Unlined oilfield waste disposal pit in Laurel, Ms.

An oilfield waste injection well has been operating for 18 years with minimal oversight in a suburban neighborhood in Laurel, Mississippi.  Since 1996 this disposal well  has allowed salt water, produced during drilling operations, combined with oil and drilling fluids to be injected into the earth 4020 feet down a “dry hole” oil well from 1992 that was drilled to 11,500 feet and partially plugged with cement. Injecting waste down it has proved to be a harmful mistake by state regulators and the operating companies.

Tay and Deidra  Baucum own an adjacent wooded piece of land downhill from the well site on Wansley Road on the northeast edge of Laurel. It would have made a good place for houses. However, they have discovered that seepage from the disposal well site has migrated underground and onto their land. Salt water and other fluids have moved downslope from unlined waste pits at...

Friday, August 29, 2014 - 3:14pm

This articles is excerpted from Gulf Currents, GRN's quarterly newsletter. To read the rest of the Summer 2014 edition of Gulf Currents, click here.

Weeki Wachee Headspring. Photo credit: Cathy

In spite of strong organizing by citizens and environmental groups and unanimous support in the State Senate, the Florida Springs and Aquifer Protection Act failed to pass during Florida’s 2014 legislative session. Although the bill would have provided water protection that Florida desperately needs today, House Speaker Will Wetherford punted to next year’s incoming Speaker, Steve Crisafulli. In a Tampa Bay Times column, Estus Whitfield, an environmental advisor to four Florida governors, summed things up pretty well: “Just be glad the Legislature doesn’t control your local fire department or you might be told that your burning house can’t be saved because the next shift really wants to fight the fire.”


Wednesday, August 27, 2014 - 7:02pm

October 2012 Meselhe et al at the Water Institute and ARCADIS--in regards to necessary environmental analysis for the RAM terminal proposal:

"debris and dust generated during the loading process would be captured in the outfall channel and transported into the marsh areas potentially causing environmental issues. The investigation of water quality was not part of the scope of this analysis, but should be investigated to assess such environmental impact."

August 2013 Ben Bloch, Times Picayune 

Before the meeting, Plaquemines Parish President Billy Nungesser contended, “We have never had coal runoff get in the river from a hurricane. We have had a little get off their facilities, but not into the river, and they have always cleaned it up well..."

August 2014 Yesterday, after tips from several community members and consulting river scientists, we traveled to the Lake Hermitage marsh restoration to see if the dredge material CPRA is building wetlands with contains the coal and petroleum coke that United Bulk and Kinder Morgan -IMT dump in the river. 

These facilities have been spilling coal and petroleum coke in the river regularly, probably as long as they have been operating.  Here's an example of the United Bulk facility on a sunny summer day:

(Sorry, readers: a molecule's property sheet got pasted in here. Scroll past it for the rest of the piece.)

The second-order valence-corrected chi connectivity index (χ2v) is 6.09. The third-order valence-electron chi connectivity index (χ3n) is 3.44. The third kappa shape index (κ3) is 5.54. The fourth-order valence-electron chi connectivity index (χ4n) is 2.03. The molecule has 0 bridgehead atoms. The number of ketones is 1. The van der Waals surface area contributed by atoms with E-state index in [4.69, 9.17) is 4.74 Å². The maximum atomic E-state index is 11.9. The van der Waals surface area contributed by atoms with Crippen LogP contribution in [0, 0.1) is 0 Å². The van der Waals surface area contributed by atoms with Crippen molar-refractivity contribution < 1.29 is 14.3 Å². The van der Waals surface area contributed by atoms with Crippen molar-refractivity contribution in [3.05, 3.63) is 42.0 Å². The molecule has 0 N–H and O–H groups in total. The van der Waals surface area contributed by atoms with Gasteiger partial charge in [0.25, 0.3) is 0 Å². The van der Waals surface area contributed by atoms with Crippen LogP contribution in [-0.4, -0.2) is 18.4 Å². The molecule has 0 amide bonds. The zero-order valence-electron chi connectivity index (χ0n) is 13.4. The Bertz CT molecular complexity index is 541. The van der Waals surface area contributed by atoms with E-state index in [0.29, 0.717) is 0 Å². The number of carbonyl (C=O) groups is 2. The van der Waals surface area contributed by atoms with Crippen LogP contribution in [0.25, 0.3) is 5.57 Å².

There are so many problems with coal and petroleum coke coming off this facility, even the operators don't know them all. 

So what happens when you use the river sediment these companies dump in to build wetlands?  What we found will not shock you. 

Wednesday, August 27, 2014 - 2:02pm

New Orleans is well into the unofficial season of local flooding, and we think local flooding should get you more than just wet socks. Post the best shot of flooding in your neighborhood with the hashtag #FloodLessChallenge or email them to us directly, and you could win a hand-painted rain barrel!

The Grand Prize!

New Orleans is one of the rainiest cities in the country, with over 5 feet falling per year, but we can learn to live with the water. GRN’s Flood Less New Orleans campaign is advocating on behalf of planning, practices and technologies that can help our city to live better with water and flood less. Join the Flood Less Summer Challenge to help raise awareness about how we can stay drier using green technologies, supporting strong leadership and practicing flood prevention at home!

Gulf Restoration Network will share our 10...

Wednesday, August 27, 2014 - 10:17am

I suppose it's easy to forget the importance of the law. Here at GRN, we are dedicated to uniting and empowering people to protect our natural resources, usually by asking companies and governments to follow and to enforce the laws that ensure we have clean water and healthy wetlands. 

Wetlands are our shelter and the source of much of our food in Louisiana; they also perform many ecosystem functions we could not live without (not to mention carbon sequestration against climate change). And they are naturally beautiful, as Lauren Sullivan's pictures reveal. 

That is why it's so disappointing when our elected officials play "PR firm," and mouth the talking points of corporations without considering the consequences to their people. Letting companies cut and run from our coast is how Louisiana got into this crisis in the first place.